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Amid California Drought, Some Charged For Not Using Enough Water

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Maria Medina Maria Medina
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MARYSVILLE (CBS13) — It’s the kind of thing that doesn’t seem possible in a record-setting drought—a Marysville man says he’s being charged money for not using enough water.

Marysville City Councilman Christopher Pedigo claims the drought will force him and other Californians to pour their hard earned money into the bank accounts of private water companies statewide.

“I just see it as an unfair and a broken system,” he said. “They have to pay for conserving water.”

While it’s still too early to tell if it will happen, he is correct: Private water companies can charge customers for cutting back on water use.

It’s called the Water Revenue Adjustment Mechanism. Every three years, private water companies project how much customers in their areas will use and set a fixed rate.

If customers use less water than projected, the companies have to make up for the revenue loss and charge the customers a WRAM surcharge every month. If customers use more water than projected, the companies give out refunds.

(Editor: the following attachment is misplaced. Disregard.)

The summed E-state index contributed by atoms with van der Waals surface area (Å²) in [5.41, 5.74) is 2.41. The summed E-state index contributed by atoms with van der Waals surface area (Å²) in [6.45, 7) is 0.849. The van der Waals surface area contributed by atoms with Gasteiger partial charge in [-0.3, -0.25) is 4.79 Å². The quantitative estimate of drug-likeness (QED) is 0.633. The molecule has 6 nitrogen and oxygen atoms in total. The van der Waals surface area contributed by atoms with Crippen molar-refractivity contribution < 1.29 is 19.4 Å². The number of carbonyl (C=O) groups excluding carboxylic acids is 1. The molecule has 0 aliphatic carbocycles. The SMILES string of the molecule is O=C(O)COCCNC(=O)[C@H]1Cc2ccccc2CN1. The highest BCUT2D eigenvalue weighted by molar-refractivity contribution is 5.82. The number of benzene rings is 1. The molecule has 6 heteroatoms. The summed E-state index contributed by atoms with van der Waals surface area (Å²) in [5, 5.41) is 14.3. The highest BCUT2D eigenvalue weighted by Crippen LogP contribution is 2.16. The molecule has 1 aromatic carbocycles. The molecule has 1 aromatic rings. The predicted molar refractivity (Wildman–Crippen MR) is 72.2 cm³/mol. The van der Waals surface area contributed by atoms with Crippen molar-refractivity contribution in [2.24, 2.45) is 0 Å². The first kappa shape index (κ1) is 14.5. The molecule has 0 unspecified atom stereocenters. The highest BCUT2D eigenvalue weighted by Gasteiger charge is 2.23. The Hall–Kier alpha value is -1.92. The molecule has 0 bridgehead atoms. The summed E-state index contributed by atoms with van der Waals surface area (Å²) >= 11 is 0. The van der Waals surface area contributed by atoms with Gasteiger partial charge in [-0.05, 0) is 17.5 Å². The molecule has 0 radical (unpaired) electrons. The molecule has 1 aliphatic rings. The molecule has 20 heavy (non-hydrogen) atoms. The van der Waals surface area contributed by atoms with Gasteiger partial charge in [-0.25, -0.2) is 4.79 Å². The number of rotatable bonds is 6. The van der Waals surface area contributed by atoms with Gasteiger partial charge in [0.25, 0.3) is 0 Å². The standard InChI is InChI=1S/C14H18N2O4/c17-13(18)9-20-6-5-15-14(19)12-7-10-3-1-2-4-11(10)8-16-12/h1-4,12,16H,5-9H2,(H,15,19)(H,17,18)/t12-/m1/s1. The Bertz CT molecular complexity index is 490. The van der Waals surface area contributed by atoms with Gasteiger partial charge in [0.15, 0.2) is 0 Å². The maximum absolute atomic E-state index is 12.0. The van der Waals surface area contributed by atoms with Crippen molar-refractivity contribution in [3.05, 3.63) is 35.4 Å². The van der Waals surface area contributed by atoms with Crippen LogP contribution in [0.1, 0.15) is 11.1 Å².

“I think it’s an unfair use of the system that was created by the Public Utilities Commission,” Pedigo said.

But the PUC created it so private water companies would promote conservation instead of being afraid of losing money during low usage years.

“They get the feeling that they’re paying more for using less, and it’s really not true,” said Lee Seidel with the California Water Service Company. “The fact is, if you use less, then you pay less.”

Pedigo says he’s speaking for many people who believe you shouldn’t have to pay if he’s using less.

“You’re asking a ratepayer to support a private for-profit company and now you’re going to, as a state or government, you’re going to ask us to conserve,” he said.

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